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Joined: 2010-02-11

Macchina is a pretty capable piece of hardware. However, without decent libraries, this hardware doesn't do much. We need your help to take advantage of the OBD2 hardware interface. Here is a summary of the 5 OBD2 protocols and status of library development.

It might be cool to have 1 big library for ALL THE ODB2 PROTOCOL, and some fancy auto-detect system, but for now, maybe separate, robust libraries. It would also probably be cool to have libraries be as portable as possible so that they can be easily adopted for use with other processors - not just Atmega 2560.

OBD2 protocol libraries:

SAE J1850 PWM, Status: very early in development
pulse-width modulation — 41.6 kB/sec, standard of the Ford Motor Company

OBD2 connectorpin 2: Bus+
OBD2 connectorpin 10: Bus–
High voltage is +5 V
Message length is restricted to 12 bytes, including CRC
Employs a multi-master arbitration scheme called 'Carrier Sense Multiple Access with Non-Destructive Arbitration' (CSMA/NDA)

SAE J1850 VPW, Status: very early in development
variable pulse width — 10.4/41.6 kB/sec, standard of General Motors

OBD2 connector pin 2: Bus+
Bus idles low
High voltage is +7 V
Decision point is +3.5 V
Message length is restricted to 12 bytes, including CRC
Employs CSMA/NDA

ISO 9141-2, Status: very early in development
This protocol has an asynchronous serial data rate of 10.4 kBaud. It is somewhat similar to RS-232; however, the signal levels are different, and communications happens on a single, bidirectional line without additional handshake signals. ISO 9141-2 is primarily used in Chrysler, European, and Asian vehicles.

OBD2 connector pin 7: K-line
OBD2 connector pin 15: L-line (optional)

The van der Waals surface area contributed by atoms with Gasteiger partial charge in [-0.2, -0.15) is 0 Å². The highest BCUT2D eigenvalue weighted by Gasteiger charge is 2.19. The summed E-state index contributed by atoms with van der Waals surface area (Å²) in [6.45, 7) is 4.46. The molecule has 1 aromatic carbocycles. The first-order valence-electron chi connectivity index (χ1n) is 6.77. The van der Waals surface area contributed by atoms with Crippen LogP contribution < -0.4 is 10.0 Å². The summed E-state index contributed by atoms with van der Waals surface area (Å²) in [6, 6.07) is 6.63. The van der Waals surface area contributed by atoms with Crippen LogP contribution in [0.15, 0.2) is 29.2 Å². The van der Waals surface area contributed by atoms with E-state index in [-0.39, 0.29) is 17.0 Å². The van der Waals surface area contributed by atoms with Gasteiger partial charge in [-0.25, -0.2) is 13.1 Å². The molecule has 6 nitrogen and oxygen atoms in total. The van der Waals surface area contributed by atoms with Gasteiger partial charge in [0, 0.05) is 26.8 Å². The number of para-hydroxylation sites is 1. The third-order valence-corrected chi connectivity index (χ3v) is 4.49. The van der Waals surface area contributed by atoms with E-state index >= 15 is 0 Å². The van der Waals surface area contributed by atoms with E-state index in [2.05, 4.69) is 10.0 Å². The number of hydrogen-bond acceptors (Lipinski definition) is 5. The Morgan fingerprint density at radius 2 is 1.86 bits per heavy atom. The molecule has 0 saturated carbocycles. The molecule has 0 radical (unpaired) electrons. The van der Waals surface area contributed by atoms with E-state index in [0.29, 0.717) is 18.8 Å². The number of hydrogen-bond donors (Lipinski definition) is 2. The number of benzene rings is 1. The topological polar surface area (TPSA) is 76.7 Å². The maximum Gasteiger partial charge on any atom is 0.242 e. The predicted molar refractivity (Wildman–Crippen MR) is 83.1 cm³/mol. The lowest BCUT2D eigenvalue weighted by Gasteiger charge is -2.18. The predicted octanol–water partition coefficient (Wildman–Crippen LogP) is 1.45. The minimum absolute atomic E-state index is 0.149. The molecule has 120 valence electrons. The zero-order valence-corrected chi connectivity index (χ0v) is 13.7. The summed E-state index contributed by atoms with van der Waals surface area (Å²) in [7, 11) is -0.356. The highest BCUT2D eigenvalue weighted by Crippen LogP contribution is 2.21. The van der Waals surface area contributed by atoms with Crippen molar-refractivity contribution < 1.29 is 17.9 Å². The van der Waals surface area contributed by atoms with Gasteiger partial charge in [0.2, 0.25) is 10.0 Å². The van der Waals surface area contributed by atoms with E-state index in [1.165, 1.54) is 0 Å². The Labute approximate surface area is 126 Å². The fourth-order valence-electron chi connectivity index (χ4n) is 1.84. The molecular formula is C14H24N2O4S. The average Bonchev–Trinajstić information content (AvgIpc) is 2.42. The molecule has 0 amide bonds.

UART signaling
K-line idles high, with a 510 ohm resistor to Vbatt
The active/dominant state is driven low with an open-collector driver.
Message length is Max 260Bytes. Data field MAX 255.

ISO 14230 KWP2000, Status: very early in development
(Keyword Protocol 2000)

OBD2 connector pin 7: K-line
OBD2 connector pin 15: L-line (optional)
Physical layer identical to ISO 9141-2
Data rate 1.2 to 10.4 kBaud
Message may contain up to 255 bytes in the data field

ISO 15765 CAN, Status: library well developed.

250 kBit/s or 500 kBit/s.

The CAN protocol was developed by Bosch for automotive and industrial control. Unlike other OBD protocols, variants are widely used outside of the automotive industry. While it did not meet the OBD-II requirements for U.S. vehicles prior to 2003, as of 2008 all vehicles sold in the US are required to implement CAN as one of their signaling protocols.

OBD2 connectorpin 6: CAN High
OBD2 connector pin 14: CAN Low

More information found here:


OBD2_STERN.zip59.88 KB
Joined: 2010-02-10

In order to help move forward with this OBD2 library development for Macchina, we are posting an excellent set of code written by Trampas Stern as a starting point. His project uses a AT90CAN128 part, but some of the non-CAN code may be tweaked to work with the other OBD2 protocols. Project is found here:


The same code we posted above can be found here:


The goal here is to use this code as a starting point to create some portable easy-to-use Arduino libraries.

Joined: 2012-08-01

ISO9141-2 protocol impl

Anyone aware of an open source implementation for ISO9141-2 protocol? Or is there any chance it is supported already in the MCP2515 library? Apparently that is what my car (2004 Porsche Boxster) uses, and I don't get any data when trying to use a simple data logger program. I'm guessing that it is because the lower-level protocol is not supported in the mcp2515 library I am using. Can you confirm? Can you provide any pointers to help me implement something? Thanks!

UPDATE - I see in the "avrobdii" project there is an "iso" class (.h/.c files) which appears to be K/L-line oriented, which would be ISO9141-2 protocol. I'll study this further. Any other implementations available?

-Darryl Allardice

Joined: 2010-02-10

Hey Darryl, That is pretty funny about your Porsche not even being CANbus. I know that everyone was transitioning to CAN around that time. Also note that the MCP2515 library would only be for CANbus.

Regarding ISO compatibility: This needs work. We found some decent starting points and that avrbdii project you mentioned is a very good start, but will need a little work to make it work with Arduino/Macchina.

Another thing to mention is that Macchina 1.0 only has a software serial connection to the ISO interface, while Macchina 1.1 has an option to connect to hardware serial. I'll send you an email about getting you a different board.